BUSINESS

Enbridge Kalamazoo River Oil Spill: Company Ordered Finish Clean Up, Dredge River

03/14/2013 06:27 EDT | Updated 05/14/2013 05:12 EDT
AP
Raul Vervuzco of Eagle Services uses a suction hose to clean oil from atop the Kalamazoo River, Wednesday, July 28, 2010, in a containment area in Augusta, Mich. A company operating a pipeline that dumped more than 800,000 gallons of oil into a southern Michigan river said Wednesday that it is doubling its work force on the containment and cleanup effort. (AP Photo/The Kalamazoo Gazette, Jonathon Gruenke) MANDATORY CREDIT
VANCOUVER - More than two and a half years after a Canadian pipeline rupture spilled heavy oil into a Michigan River, the U.S. Environmental Protection Agency is ordering Calgary-based Enbridge (TSX:ENB) to perform additional dredging to remove submerged oil.

The agency said it has repeatedly found oil in sections of the Kalamazoo River.

"The dredging required by EPA's order will prevent submerged oil from migrating to downstream areas where it will be more difficult or impossible to recover," the EPA said in a statement issued Thursday.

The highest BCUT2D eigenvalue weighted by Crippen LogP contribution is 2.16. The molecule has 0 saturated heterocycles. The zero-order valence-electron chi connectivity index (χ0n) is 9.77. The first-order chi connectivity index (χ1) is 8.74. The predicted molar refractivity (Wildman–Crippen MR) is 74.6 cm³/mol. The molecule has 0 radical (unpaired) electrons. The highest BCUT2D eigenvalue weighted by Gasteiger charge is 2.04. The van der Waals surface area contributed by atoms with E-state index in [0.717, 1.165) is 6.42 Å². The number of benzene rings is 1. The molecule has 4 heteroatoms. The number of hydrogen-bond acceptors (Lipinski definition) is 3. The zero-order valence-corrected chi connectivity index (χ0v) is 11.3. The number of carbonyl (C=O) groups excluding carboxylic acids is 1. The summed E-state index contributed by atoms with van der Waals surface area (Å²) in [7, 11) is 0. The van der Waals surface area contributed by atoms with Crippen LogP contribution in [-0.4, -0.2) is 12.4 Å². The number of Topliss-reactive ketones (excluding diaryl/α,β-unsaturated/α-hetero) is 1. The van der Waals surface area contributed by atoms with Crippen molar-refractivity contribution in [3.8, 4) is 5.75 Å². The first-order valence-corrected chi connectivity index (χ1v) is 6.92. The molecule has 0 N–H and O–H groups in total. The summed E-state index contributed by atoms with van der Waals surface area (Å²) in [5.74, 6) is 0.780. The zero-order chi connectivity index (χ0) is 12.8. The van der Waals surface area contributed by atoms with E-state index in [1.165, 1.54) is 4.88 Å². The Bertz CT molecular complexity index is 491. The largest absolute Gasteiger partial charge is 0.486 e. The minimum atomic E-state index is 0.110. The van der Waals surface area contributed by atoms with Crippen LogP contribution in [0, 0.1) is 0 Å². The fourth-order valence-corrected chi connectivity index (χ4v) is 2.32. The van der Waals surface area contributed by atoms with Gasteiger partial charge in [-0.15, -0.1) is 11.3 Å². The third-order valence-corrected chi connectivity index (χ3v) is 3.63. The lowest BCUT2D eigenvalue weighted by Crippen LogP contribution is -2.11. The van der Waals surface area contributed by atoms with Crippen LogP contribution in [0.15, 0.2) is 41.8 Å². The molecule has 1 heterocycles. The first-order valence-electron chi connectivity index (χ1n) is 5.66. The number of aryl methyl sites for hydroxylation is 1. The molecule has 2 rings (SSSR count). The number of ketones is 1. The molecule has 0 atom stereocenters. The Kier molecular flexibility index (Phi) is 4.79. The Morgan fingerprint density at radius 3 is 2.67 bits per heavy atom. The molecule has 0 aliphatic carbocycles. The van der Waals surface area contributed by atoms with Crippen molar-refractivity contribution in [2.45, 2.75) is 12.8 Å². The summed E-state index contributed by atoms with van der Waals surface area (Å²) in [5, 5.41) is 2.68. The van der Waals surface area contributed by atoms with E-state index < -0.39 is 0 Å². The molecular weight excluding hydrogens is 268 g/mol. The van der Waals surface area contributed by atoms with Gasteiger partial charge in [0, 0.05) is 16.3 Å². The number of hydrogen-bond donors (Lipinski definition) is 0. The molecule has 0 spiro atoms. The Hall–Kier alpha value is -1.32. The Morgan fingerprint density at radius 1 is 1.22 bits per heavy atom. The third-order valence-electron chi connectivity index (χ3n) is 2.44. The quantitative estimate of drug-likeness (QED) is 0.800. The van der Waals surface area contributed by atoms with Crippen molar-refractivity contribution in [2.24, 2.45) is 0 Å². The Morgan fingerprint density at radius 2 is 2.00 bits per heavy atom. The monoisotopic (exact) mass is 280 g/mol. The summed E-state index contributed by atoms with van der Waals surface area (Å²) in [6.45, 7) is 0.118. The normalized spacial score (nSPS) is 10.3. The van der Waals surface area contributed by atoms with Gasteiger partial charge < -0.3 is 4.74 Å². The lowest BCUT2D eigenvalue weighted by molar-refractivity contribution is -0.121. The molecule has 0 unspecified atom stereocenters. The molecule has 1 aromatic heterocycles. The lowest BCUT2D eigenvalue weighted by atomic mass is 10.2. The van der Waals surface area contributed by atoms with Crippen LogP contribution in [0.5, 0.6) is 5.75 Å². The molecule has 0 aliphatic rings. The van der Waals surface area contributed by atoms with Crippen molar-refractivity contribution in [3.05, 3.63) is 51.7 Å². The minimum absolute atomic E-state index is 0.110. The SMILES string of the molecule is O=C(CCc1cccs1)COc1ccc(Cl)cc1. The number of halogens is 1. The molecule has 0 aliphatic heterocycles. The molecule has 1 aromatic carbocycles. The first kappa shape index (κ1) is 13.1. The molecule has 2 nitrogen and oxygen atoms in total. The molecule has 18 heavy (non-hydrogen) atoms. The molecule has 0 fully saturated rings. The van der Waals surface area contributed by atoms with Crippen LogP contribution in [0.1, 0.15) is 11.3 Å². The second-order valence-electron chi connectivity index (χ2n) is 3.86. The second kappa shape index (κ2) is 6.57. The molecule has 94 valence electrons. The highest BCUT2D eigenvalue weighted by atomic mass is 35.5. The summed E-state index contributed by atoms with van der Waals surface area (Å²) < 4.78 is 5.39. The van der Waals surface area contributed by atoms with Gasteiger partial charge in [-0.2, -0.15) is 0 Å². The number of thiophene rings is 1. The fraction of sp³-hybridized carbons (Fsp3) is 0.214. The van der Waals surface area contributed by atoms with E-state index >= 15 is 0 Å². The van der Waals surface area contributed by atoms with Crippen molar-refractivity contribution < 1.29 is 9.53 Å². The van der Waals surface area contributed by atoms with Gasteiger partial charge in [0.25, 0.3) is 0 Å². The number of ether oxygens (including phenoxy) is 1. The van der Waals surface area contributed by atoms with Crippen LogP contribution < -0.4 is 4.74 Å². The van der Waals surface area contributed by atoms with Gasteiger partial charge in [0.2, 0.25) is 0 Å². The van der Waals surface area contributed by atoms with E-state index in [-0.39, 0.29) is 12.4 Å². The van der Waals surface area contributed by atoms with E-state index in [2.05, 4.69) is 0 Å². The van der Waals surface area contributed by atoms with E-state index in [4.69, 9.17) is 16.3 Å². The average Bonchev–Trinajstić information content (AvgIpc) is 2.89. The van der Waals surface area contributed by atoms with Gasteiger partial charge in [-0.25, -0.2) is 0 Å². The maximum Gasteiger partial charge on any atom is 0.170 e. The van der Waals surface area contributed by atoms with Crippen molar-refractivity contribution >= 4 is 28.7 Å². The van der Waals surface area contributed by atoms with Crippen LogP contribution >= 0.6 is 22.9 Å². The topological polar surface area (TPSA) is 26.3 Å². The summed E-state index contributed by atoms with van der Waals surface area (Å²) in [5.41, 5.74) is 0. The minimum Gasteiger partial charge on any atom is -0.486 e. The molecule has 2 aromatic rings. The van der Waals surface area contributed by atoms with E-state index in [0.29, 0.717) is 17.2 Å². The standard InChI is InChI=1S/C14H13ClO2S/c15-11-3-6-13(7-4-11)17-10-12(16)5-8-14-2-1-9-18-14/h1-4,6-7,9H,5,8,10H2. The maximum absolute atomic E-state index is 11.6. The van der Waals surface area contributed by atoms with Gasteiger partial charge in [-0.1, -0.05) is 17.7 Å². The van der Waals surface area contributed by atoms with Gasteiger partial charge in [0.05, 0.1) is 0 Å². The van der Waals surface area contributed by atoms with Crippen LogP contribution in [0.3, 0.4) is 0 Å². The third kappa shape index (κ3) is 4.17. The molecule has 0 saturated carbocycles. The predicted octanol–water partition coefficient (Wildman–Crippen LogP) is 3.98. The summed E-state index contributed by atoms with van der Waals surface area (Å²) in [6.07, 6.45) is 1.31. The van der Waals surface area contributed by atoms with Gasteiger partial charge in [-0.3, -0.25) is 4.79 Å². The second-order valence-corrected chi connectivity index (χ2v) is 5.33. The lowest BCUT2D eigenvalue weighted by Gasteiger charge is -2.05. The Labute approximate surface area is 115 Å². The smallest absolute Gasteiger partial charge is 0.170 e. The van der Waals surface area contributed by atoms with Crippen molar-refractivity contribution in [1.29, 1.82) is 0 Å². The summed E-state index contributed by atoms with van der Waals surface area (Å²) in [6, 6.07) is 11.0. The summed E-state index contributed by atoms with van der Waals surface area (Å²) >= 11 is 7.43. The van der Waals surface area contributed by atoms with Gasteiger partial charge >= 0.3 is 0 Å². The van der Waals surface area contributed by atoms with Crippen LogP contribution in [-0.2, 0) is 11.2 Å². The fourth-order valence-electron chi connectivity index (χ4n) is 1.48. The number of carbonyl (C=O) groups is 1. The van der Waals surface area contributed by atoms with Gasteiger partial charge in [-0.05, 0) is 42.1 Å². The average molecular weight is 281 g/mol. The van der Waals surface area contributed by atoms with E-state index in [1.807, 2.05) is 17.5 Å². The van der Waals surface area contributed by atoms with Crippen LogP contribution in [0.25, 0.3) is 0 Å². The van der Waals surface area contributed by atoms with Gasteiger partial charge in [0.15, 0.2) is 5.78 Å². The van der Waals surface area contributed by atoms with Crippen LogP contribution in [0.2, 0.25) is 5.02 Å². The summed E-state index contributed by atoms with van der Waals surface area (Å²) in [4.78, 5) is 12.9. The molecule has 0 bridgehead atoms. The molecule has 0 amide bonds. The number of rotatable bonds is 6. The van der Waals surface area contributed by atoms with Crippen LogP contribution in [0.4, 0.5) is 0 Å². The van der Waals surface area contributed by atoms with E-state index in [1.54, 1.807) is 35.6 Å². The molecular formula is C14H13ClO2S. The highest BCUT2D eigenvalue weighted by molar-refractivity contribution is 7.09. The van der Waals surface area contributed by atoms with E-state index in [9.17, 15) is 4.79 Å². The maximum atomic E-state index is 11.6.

The agency is also ordering Enbridge — proponent of the controversial Northern Gateway pipeline through northern British Columbia — to maintain sediment traps throughout the river to capture oil outside the dredge areas.

The agency gave the company 15 days to provide a work plan, and said dredging should begin this spring.

The July 2010 spill near Marshall, Michigan, has dogged the company as it proceeds through a federal review of the Northern Gateway to deliver oil sands products to a tanker port in Kitimat, B.C.

The ability to clean-up diluted bitumen from Alberta's oil sands has been raised at the hearings by project opponents.

The American environmental agency issued a searing report last year criticizing the company's spill response.

A letter sent Thursday to Rich Adams, vice-president of operations for Enbridge's U.S. operations, from EPA co-ordinator Ralph H. Dollhopf, said the oil mixed with river sediment and organic matter had turned to sludge, "making it difficult to find and recover."

EPA documents note that they met twice with company officials about the administrative order.

"Enbridge's comments challenged the validity and interpretation of the data relied upon by U.S. EPA in making its determination ...," said a 36-page response.

In it, the agency discounts Enbridge's suggestion that allowing the oil to biodegrade is the best option for dealing with the remaining oil.

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